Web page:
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Rehearsal Strategies, Test Expectancy, and Memory Monitoring in Free Recall

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Three experiments were carried out to determine (a) the effectiveness of associative rehearsal and rote repetition for long-term recall with and without expectation of a later recall test, and (b) the subjects' ability to assess their own future recall performance. The overall results showed that a test expectancy effect was not obtained when a voluntary selection in strategies was prohibited, but was found for subjects not instructed in the use of any particular strategy. It is also shown that the subjects could predict correctly that the items studied with associative rehearsal would be recalled more successfully at the final test than when they were studied with rote repetition. A superiority of associative rehearsal for prediction was not found when the subjects used only one type of rehearsal, but was found when they were not given the immediate test. The results suggest that the expectancy effect can be explained in terms of subjects' intentional shifts of strategies based on their metacognitive assessment of such strategies.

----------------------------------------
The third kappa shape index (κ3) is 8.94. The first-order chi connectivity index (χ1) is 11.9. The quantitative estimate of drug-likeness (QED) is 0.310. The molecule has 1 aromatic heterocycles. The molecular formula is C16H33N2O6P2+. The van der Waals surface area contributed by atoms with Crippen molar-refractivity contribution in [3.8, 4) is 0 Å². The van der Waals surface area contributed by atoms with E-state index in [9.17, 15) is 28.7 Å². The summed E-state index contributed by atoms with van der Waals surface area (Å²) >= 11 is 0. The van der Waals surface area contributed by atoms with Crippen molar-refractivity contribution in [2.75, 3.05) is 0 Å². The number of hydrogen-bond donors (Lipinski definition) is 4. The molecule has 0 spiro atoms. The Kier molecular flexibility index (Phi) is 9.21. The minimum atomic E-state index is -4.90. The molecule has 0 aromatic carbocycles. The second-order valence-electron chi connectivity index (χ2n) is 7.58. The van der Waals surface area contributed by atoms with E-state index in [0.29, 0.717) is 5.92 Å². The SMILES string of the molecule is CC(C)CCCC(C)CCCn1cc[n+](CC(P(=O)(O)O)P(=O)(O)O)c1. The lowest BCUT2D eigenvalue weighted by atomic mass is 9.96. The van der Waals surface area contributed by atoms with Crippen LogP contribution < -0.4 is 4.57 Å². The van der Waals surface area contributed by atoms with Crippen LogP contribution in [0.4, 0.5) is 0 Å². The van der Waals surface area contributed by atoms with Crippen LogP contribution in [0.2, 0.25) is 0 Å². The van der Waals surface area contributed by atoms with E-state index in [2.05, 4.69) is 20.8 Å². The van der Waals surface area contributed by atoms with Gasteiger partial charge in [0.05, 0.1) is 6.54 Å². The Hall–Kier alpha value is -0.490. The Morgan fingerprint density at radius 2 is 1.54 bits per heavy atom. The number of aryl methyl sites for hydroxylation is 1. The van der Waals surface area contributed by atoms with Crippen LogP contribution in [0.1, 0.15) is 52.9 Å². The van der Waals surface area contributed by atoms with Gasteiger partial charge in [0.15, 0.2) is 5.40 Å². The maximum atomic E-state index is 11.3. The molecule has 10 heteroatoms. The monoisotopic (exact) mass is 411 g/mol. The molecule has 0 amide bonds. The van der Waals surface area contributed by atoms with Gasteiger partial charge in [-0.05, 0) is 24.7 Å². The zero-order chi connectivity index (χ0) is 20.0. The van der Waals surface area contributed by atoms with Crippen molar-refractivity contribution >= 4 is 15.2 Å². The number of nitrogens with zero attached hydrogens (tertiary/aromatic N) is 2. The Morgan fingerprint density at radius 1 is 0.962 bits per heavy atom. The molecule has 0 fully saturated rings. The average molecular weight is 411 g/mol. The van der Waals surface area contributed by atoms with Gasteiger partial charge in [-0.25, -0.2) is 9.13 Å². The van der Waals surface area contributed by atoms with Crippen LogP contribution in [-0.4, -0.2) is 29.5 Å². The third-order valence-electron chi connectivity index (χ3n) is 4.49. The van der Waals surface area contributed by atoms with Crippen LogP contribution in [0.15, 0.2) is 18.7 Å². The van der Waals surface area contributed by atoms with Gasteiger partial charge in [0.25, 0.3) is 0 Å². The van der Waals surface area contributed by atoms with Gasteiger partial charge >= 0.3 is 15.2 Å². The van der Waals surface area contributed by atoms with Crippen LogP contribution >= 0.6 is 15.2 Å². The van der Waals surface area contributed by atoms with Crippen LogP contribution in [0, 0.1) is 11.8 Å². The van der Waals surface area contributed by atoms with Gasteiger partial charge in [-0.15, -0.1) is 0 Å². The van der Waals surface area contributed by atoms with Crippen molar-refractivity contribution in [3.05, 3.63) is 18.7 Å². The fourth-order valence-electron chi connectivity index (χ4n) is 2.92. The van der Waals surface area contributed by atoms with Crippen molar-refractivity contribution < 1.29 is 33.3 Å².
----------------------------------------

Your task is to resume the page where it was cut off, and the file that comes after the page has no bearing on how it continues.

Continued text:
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Document Type: Research Article

Publication date: May 1, 1996

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